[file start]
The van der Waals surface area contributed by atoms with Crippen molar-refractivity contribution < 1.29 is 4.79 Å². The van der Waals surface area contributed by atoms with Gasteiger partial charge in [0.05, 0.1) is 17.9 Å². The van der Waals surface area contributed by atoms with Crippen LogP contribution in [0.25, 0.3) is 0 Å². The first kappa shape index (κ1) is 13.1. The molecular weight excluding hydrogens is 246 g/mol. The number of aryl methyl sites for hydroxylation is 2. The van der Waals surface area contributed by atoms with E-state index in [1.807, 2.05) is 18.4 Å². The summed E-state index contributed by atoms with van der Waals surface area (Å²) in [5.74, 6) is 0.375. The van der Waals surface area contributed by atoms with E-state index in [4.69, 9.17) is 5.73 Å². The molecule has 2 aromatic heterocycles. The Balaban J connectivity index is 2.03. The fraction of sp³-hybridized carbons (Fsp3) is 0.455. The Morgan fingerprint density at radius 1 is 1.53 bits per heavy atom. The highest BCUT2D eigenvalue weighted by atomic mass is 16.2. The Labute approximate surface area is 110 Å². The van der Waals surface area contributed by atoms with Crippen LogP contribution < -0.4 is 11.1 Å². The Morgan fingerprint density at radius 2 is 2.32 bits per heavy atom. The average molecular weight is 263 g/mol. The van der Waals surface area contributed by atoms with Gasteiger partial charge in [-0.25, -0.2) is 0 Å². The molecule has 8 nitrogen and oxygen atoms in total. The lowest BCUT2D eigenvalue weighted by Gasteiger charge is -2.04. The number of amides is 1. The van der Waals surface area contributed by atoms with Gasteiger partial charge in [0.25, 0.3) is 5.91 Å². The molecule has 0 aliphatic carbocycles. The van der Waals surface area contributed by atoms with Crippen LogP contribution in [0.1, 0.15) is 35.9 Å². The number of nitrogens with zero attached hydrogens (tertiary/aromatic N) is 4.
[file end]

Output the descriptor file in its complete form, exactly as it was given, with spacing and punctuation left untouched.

The van der Waals surface area contributed by atoms with Crippen molar-refractivity contribution < 1.29 is 4.79 Å². The van der Waals surface area contributed by atoms with Gasteiger partial charge in [0.05, 0.1) is 17.9 Å². The van der Waals surface area contributed by atoms with Crippen LogP contribution in [0.25, 0.3) is 0 Å². The first kappa shape index (κ1) is 13.1. The molecular weight excluding hydrogens is 246 g/mol. The number of aryl methyl sites for hydroxylation is 2. The van der Waals surface area contributed by atoms with E-state index in [1.807, 2.05) is 18.4 Å². The summed E-state index contributed by atoms with van der Waals surface area (Å²) in [5.74, 6) is 0.375. The van der Waals surface area contributed by atoms with E-state index in [4.69, 9.17) is 5.73 Å². The molecule has 2 aromatic heterocycles. The Balaban J connectivity index is 2.03. The fraction of sp³-hybridized carbons (Fsp3) is 0.455. The Morgan fingerprint density at radius 1 is 1.53 bits per heavy atom. The highest BCUT2D eigenvalue weighted by atomic mass is 16.2. The Labute approximate surface area is 110 Å². The van der Waals surface area contributed by atoms with Crippen LogP contribution < -0.4 is 11.1 Å². The Morgan fingerprint density at radius 2 is 2.32 bits per heavy atom. The average molecular weight is 263 g/mol. The van der Waals surface area contributed by atoms with Gasteiger partial charge in [-0.25, -0.2) is 0 Å². The molecule has 8 nitrogen and oxygen atoms in total. The lowest BCUT2D eigenvalue weighted by Gasteiger charge is -2.04. The number of amides is 1. The van der Waals surface area contributed by atoms with Gasteiger partial charge in [0.25, 0.3) is 5.91 Å². The molecule has 0 aliphatic carbocycles. The van der Waals surface area contributed by atoms with Crippen LogP contribution in [0.1, 0.15) is 35.9 Å². The number of nitrogens with zero attached hydrogens (tertiary/aromatic N) is 4.